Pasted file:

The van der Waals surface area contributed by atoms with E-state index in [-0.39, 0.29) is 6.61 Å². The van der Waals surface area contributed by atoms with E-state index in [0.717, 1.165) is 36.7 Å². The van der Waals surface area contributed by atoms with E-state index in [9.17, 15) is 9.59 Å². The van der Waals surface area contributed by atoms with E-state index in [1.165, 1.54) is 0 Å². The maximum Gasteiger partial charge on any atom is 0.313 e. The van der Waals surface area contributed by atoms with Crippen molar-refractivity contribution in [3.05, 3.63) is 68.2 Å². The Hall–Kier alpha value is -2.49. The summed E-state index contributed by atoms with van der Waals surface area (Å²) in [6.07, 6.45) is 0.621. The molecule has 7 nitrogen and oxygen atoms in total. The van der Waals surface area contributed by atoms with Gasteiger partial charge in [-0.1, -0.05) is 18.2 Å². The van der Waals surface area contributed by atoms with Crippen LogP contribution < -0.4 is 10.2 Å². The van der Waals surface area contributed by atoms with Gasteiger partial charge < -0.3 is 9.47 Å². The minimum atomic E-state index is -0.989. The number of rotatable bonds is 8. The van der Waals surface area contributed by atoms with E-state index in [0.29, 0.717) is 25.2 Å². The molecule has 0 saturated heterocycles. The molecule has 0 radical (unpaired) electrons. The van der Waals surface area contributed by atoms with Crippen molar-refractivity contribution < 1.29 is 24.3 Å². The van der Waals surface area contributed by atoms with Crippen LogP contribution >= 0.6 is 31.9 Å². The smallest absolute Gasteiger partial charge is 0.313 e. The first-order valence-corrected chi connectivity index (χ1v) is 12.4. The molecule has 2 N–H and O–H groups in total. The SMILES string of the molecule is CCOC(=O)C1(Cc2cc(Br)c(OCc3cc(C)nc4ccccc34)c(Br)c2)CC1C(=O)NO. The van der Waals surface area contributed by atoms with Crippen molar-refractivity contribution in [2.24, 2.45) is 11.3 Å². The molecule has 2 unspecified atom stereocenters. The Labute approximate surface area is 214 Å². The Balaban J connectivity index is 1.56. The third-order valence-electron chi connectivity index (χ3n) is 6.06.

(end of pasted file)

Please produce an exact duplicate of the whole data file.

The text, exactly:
The van der Waals surface area contributed by atoms with E-state index in [-0.39, 0.29) is 6.61 Å². The van der Waals surface area contributed by atoms with E-state index in [0.717, 1.165) is 36.7 Å². The van der Waals surface area contributed by atoms with E-state index in [9.17, 15) is 9.59 Å². The van der Waals surface area contributed by atoms with E-state index in [1.165, 1.54) is 0 Å². The maximum Gasteiger partial charge on any atom is 0.313 e. The van der Waals surface area contributed by atoms with Crippen molar-refractivity contribution in [3.05, 3.63) is 68.2 Å². The Hall–Kier alpha value is -2.49. The summed E-state index contributed by atoms with van der Waals surface area (Å²) in [6.07, 6.45) is 0.621. The molecule has 7 nitrogen and oxygen atoms in total. The van der Waals surface area contributed by atoms with Gasteiger partial charge in [-0.1, -0.05) is 18.2 Å². The van der Waals surface area contributed by atoms with Crippen LogP contribution < -0.4 is 10.2 Å². The van der Waals surface area contributed by atoms with Gasteiger partial charge < -0.3 is 9.47 Å². The minimum atomic E-state index is -0.989. The number of rotatable bonds is 8. The van der Waals surface area contributed by atoms with E-state index in [0.29, 0.717) is 25.2 Å². The molecule has 0 saturated heterocycles. The molecule has 0 radical (unpaired) electrons. The van der Waals surface area contributed by atoms with Crippen molar-refractivity contribution < 1.29 is 24.3 Å². The van der Waals surface area contributed by atoms with Crippen LogP contribution >= 0.6 is 31.9 Å². The smallest absolute Gasteiger partial charge is 0.313 e. The first-order valence-corrected chi connectivity index (χ1v) is 12.4. The molecule has 2 N–H and O–H groups in total. The SMILES string of the molecule is CCOC(=O)C1(Cc2cc(Br)c(OCc3cc(C)nc4ccccc34)c(Br)c2)CC1C(=O)NO. The van der Waals surface area contributed by atoms with Crippen molar-refractivity contribution in [2.24, 2.45) is 11.3 Å². The molecule has 2 unspecified atom stereocenters. The Labute approximate surface area is 214 Å². The Balaban J connectivity index is 1.56. The third-order valence-electron chi connectivity index (χ3n) is 6.06.